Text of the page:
Stotting

Perhaps reindeer can fly, but mule deer (Odocoileus hemionus) stot.

“Stot” means “to bounce” or “a bouncing gait”.  Mule deer run by stotting – pushing off from the ground with all four feet at once and landing on all four feet. When stotting, mule deer make two leaps per second, can travel at speeds of around thirty miles per hour (at least for short to moderate distances) and are able to turn or reverse directions in one bound. A mule deer stotting across a field or pasture is a beautiful sight.

Mule deer require an abundance of herbaceous forage as well as hiding and thermal cover provided by landforms and vegetation. The bounding gait of mule deer allows them to cross obstacle-strewn terrain at high speeds to avoid predators. They can also ascend steep hills at speed to escape their foes. On a downhill descent mule deer can leap as much as 29 feet in one bound.

There are many other reasons proposed for why mule deer stot including:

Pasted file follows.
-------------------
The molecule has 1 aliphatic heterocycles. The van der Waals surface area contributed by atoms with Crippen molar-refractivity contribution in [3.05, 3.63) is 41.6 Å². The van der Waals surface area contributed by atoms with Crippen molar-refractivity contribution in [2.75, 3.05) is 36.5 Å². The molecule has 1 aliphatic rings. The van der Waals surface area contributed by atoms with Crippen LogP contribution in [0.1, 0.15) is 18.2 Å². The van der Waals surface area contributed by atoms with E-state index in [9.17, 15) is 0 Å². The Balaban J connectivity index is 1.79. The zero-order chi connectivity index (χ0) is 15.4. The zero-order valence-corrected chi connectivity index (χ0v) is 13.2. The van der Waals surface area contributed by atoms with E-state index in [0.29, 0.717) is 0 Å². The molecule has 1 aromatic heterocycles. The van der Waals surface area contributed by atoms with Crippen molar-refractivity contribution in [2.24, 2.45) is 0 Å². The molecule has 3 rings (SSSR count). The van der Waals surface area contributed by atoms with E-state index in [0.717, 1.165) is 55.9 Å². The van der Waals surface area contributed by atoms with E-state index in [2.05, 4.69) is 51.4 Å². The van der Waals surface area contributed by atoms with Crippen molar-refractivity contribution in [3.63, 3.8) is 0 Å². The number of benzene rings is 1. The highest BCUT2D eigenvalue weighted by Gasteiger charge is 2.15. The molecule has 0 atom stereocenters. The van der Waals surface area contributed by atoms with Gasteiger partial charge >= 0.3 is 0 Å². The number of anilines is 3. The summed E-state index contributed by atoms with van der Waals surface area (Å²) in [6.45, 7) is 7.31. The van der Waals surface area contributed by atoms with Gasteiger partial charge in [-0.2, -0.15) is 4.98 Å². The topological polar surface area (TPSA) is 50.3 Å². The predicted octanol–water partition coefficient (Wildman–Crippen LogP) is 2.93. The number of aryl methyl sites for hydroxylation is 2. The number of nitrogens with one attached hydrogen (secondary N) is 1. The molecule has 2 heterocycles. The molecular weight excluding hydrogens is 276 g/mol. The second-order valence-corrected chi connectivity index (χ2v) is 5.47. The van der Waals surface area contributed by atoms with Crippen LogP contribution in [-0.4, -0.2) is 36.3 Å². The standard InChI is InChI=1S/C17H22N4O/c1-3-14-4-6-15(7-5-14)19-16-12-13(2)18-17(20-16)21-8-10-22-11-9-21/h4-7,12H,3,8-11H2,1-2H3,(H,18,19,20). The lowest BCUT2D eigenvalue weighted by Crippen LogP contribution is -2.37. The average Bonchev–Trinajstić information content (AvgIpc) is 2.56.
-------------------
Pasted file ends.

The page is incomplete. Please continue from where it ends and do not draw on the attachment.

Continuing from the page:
*a leap into the air, especially in high vegetation, lets other members of the herd know a predator is nearby,

*in thick brush the ability to jump high enables the mule deer to see and monitor predators,

*there may be some “anti-predator” purpose for a mule deer such as showing that it is fit and healthy – the high jump tells the stalking foe that its prey has plenty of energy to spend on “wasteful” up and down motion,

*the ability to jump high(er) may have some purpose in demonstrating fitness as a potential mate.

Local mule deer love munching gardens in our area. Much to the frustration of gardeners, the mule deers’ ability to jump great heights from a standstill forces the construction of fences at least eight feet high around gardens – that is if one wants to harvest any produce. I never cease to marvel watching a mule deer effortlessly bound over a fence.

These two mule deer were photographed in Lassen Volcanic National Park.

Some of my previous mule deer posts include: “Yarding Up” – “Mule Deer” – “Blacktail Deer or Mule Deer?”, among others.

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